In the same file, add the following below the closing template tag:

    <script>
    export default {
      props: {
        userName: {
          type: String,
          required: true
        },
        postId: {
          type: Number,
          required: true
        }
      },
      data() {
        return {
          comments: []
        };
      },

      created() {
        this.fetchComments();

        Echo.private("comment").listen("CommentSent", e => {
            this.comments.push({
              user: {name: e.user.name},
              body: e.comment.body,
            });
        });
      },

      methods: {
        fetchComments() {
          axios.get("/" + this.postId + "/comments").then(response => {
            this.comments = response.data;
          });
        },

        addComment() {
          let body = this.$refs.body.value;
          axios.post("/" + this.postId + "/comments", { body }).then(response => {
            this.comments.push({
              user: {name: this.userName},
              body: this.$refs.body.value
            });
            this.$refs.body.value = "";
          });
        }
      }
    };
    </script>

In the created() method above, we first made a call to the fetchComments() method, then we created a listener to the private comment channel using Laravel Echo. Once this listener is triggered, the comments property is updated.

Testing the application

Now let’s test the application to see if it is working as intended. Before running the application, we need to refresh our database so as to revert any changes. To do this, run the command below in your terminal:

    $ php artisan migrate:fresh --seed

Next, let’s build the application so that all the changes will be compiled and included as a part of the JavaScript file. To do this, run the following command on your terminal:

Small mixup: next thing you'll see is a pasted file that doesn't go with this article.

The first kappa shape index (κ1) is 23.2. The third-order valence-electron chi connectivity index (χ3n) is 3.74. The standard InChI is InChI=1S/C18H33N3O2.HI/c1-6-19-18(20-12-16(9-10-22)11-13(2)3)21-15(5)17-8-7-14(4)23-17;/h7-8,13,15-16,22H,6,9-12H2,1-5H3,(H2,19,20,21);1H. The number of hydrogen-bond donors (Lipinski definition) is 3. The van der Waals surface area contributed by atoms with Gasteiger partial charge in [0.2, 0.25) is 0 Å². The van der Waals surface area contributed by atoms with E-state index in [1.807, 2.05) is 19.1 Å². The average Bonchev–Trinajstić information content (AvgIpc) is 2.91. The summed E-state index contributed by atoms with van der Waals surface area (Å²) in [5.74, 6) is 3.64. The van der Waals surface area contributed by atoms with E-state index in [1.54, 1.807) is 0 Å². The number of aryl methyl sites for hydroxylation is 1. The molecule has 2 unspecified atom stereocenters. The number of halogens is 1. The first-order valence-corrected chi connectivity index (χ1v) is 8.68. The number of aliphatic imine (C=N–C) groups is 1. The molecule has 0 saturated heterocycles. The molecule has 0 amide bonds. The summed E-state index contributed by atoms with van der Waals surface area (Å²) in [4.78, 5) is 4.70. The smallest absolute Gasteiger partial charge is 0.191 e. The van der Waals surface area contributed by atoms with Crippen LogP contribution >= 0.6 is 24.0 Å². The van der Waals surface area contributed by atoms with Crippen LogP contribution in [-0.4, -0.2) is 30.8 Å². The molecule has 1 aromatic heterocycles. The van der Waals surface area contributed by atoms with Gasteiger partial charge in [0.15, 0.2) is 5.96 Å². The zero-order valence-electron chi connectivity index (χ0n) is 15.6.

$ npm run dev

Finally, let’s serve the application using this command:

    $ php artisan serve

To test that our application works visit the application URL http://localhost:8000 on two separate browser windows, we will log in to our application on each of the windows as a different user.

We will finally make a comment on the same post on each of the browser windows and check that it updates in realtime on the other window:

Build a CMS with Laravel and Vue

Conclusion

In this final tutorial of this series, we created the comments feature of the CMS and also made it realtime. We were able to accomplish the realtime functionality using Pusher.

In this entire series, we learned how to build a CMS using Laravel and Vue.

The source code for this article series is available here on Github.

Learn More

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Build a Basic CRUD App with Laravel and React
PHP Programming Language - PHP Tutorial for Beginners
Vuejs 2 Authentication Tutorial
Vue Authentication And Route Handling Using Vue-router
Vue JS 2 - The Complete Guide (incl. Vue Router & Vuex)
Nuxt.js - Vue.js on Steroids
MEVP Stack Vue JS 2 Course: MySQL + Express.js + Vue.js +PHP
Build Web Apps with Vue JS 2 & Firebase

Originally published by Neo Ighodaro at https://pusher.com